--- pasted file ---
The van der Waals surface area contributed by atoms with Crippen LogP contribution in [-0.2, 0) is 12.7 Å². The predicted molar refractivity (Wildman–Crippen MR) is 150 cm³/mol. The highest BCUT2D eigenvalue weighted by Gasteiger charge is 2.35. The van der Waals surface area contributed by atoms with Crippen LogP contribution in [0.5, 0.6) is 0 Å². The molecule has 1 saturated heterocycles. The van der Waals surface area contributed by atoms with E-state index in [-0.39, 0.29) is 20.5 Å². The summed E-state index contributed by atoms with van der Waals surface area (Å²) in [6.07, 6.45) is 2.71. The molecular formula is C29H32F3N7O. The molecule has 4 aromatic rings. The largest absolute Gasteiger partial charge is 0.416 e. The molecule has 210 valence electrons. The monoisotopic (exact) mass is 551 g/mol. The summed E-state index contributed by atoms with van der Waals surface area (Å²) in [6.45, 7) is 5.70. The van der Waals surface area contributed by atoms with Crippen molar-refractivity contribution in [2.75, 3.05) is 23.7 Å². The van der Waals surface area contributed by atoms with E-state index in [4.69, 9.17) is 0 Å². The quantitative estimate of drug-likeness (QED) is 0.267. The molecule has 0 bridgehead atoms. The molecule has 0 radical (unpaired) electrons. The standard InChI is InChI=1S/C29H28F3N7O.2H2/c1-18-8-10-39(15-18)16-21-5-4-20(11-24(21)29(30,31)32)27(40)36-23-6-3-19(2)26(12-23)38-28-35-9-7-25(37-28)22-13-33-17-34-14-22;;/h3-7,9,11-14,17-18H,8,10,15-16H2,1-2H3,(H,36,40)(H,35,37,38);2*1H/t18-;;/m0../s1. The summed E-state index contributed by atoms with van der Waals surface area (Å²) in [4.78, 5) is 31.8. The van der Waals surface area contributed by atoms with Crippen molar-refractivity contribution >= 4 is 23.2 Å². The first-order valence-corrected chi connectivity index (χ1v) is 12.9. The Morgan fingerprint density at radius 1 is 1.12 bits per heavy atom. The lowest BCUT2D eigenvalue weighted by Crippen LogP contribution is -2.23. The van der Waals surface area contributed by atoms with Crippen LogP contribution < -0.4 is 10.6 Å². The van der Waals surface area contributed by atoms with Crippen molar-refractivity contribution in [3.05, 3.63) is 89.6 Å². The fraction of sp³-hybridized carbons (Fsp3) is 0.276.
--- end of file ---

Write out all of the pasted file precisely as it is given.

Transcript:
The van der Waals surface area contributed by atoms with Crippen LogP contribution in [-0.2, 0) is 12.7 Å². The predicted molar refractivity (Wildman–Crippen MR) is 150 cm³/mol. The highest BCUT2D eigenvalue weighted by Gasteiger charge is 2.35. The van der Waals surface area contributed by atoms with Crippen LogP contribution in [0.5, 0.6) is 0 Å². The molecule has 1 saturated heterocycles. The van der Waals surface area contributed by atoms with E-state index in [-0.39, 0.29) is 20.5 Å². The summed E-state index contributed by atoms with van der Waals surface area (Å²) in [6.07, 6.45) is 2.71. The molecular formula is C29H32F3N7O. The molecule has 4 aromatic rings. The largest absolute Gasteiger partial charge is 0.416 e. The molecule has 210 valence electrons. The monoisotopic (exact) mass is 551 g/mol. The summed E-state index contributed by atoms with van der Waals surface area (Å²) in [6.45, 7) is 5.70. The van der Waals surface area contributed by atoms with Crippen molar-refractivity contribution in [2.75, 3.05) is 23.7 Å². The van der Waals surface area contributed by atoms with E-state index in [4.69, 9.17) is 0 Å². The quantitative estimate of drug-likeness (QED) is 0.267. The molecule has 0 bridgehead atoms. The molecule has 0 radical (unpaired) electrons. The standard InChI is InChI=1S/C29H28F3N7O.2H2/c1-18-8-10-39(15-18)16-21-5-4-20(11-24(21)29(30,31)32)27(40)36-23-6-3-19(2)26(12-23)38-28-35-9-7-25(37-28)22-13-33-17-34-14-22;;/h3-7,9,11-14,17-18H,8,10,15-16H2,1-2H3,(H,36,40)(H,35,37,38);2*1H/t18-;;/m0../s1. The summed E-state index contributed by atoms with van der Waals surface area (Å²) in [4.78, 5) is 31.8. The van der Waals surface area contributed by atoms with Crippen molar-refractivity contribution >= 4 is 23.2 Å². The first-order valence-corrected chi connectivity index (χ1v) is 12.9. The Morgan fingerprint density at radius 1 is 1.12 bits per heavy atom. The lowest BCUT2D eigenvalue weighted by Crippen LogP contribution is -2.23. The van der Waals surface area contributed by atoms with Crippen LogP contribution < -0.4 is 10.6 Å². The van der Waals surface area contributed by atoms with Crippen molar-refractivity contribution in [3.05, 3.63) is 89.6 Å². The fraction of sp³-hybridized carbons (Fsp3) is 0.276.